Critics’ Picks

Matt Saunders, Doorway (Solarized), 2012, silver gelatin print on fiber-based paper, 39 1/2 x 57 3/4".

Matt Saunders, Doorway (Solarized), 2012, silver gelatin print on fiber-based paper, 39 1/2 x 57 3/4".


Matt Saunders

Tate Liverpool
Albert Dock
November 16, 2012–January 20, 2013

Matt Saunders’s innovative commission for Tate Liverpool, “Century Rolls,” aims to deconstruct boundaries between photography and painting. The majority of the pieces, silver gelatin prints on paper, are made by projecting light through a drawing or painting to expose a sheet of photosensitive paper, creating an eerie, ghostlike effect as the hidden qualities of the images are revealed. The original source images are barely recognizable in their new form, rendering the search for narrative futile.

In order to emphasize the uniqueness of each individual print, Saunders has performed the distortion on the each image several times, displaying the disparate results consecutively. For example, two pieces from the “Rote Kapelle (Pour)” series, (all works 2012)––#4 and #6––are placed side by side in order to invite comparison. It becomes apparent how the inclusion or absence of seemingly minor details can alter the impression of the entire image: For instance, the remainder of one sorrowful eye in #4 betrays a figurative element that has been completely removed from the slightly more distorted #6.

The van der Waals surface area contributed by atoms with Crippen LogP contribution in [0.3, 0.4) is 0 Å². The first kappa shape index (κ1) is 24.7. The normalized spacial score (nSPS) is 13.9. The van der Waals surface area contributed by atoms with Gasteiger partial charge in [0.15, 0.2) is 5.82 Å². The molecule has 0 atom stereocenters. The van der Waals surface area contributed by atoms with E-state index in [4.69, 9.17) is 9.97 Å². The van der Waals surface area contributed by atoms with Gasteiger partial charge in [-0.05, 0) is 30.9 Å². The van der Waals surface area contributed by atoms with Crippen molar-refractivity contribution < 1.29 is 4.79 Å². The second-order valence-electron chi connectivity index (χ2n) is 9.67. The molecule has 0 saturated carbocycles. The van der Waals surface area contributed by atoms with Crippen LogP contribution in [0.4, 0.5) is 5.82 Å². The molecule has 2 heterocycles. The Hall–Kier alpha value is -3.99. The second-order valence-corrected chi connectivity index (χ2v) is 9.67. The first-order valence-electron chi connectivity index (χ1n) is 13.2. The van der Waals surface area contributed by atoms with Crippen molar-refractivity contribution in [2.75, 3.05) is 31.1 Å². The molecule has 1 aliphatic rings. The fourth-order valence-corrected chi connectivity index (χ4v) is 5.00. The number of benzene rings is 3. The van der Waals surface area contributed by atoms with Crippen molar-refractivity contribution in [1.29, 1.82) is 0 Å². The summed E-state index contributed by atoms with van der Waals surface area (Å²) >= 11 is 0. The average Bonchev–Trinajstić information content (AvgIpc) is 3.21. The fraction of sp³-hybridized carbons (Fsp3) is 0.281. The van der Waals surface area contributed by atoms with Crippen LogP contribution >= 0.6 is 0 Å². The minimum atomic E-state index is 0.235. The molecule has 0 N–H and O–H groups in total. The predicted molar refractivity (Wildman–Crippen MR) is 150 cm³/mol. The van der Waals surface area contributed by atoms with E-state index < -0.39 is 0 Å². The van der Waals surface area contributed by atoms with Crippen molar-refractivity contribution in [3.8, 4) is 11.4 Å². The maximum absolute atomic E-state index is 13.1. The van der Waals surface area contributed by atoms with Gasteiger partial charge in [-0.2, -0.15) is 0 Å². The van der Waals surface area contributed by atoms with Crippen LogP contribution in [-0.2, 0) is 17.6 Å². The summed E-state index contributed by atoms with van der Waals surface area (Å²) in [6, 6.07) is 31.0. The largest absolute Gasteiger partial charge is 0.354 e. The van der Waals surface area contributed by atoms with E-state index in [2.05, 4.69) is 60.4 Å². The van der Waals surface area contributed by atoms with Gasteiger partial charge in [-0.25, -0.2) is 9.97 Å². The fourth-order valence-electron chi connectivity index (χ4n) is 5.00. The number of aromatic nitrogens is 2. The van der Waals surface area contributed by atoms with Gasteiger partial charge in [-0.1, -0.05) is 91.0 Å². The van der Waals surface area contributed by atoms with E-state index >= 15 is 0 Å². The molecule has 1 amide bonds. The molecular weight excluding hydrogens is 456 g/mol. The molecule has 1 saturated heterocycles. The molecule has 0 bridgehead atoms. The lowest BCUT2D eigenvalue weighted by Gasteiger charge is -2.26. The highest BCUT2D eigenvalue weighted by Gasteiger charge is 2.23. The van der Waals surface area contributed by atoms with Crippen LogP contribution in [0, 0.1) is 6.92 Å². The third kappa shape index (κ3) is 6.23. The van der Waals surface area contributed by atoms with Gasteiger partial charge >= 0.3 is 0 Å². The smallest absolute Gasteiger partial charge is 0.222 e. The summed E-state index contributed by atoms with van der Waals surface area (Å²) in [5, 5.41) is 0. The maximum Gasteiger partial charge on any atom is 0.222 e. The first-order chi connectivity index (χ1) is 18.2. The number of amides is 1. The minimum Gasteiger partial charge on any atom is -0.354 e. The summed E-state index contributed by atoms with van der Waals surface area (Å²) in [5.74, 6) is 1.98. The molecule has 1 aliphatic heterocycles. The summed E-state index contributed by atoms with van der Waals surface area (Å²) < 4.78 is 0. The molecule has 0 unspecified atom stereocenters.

Conversely, in the case of the “Liverpool” series, the process of abstraction has created a liquidized, inky image that evokes Liverpool’s gushing seaside more than any literal representation could. Saunders reinvents these paintings, revealing in the process how forms, when divorced from their original context, do not become unrecognizable but are instead imbued with new meaning. The unique reaction that occurs in each painting also throws into doubt the assumed inherent reproducibility of photographs, especially in the era of digital photography. In “Century Rolls,” Saunders attempts to re-create the elusive “aura” that Walter Benjamin claimed was lost with the advent of photography.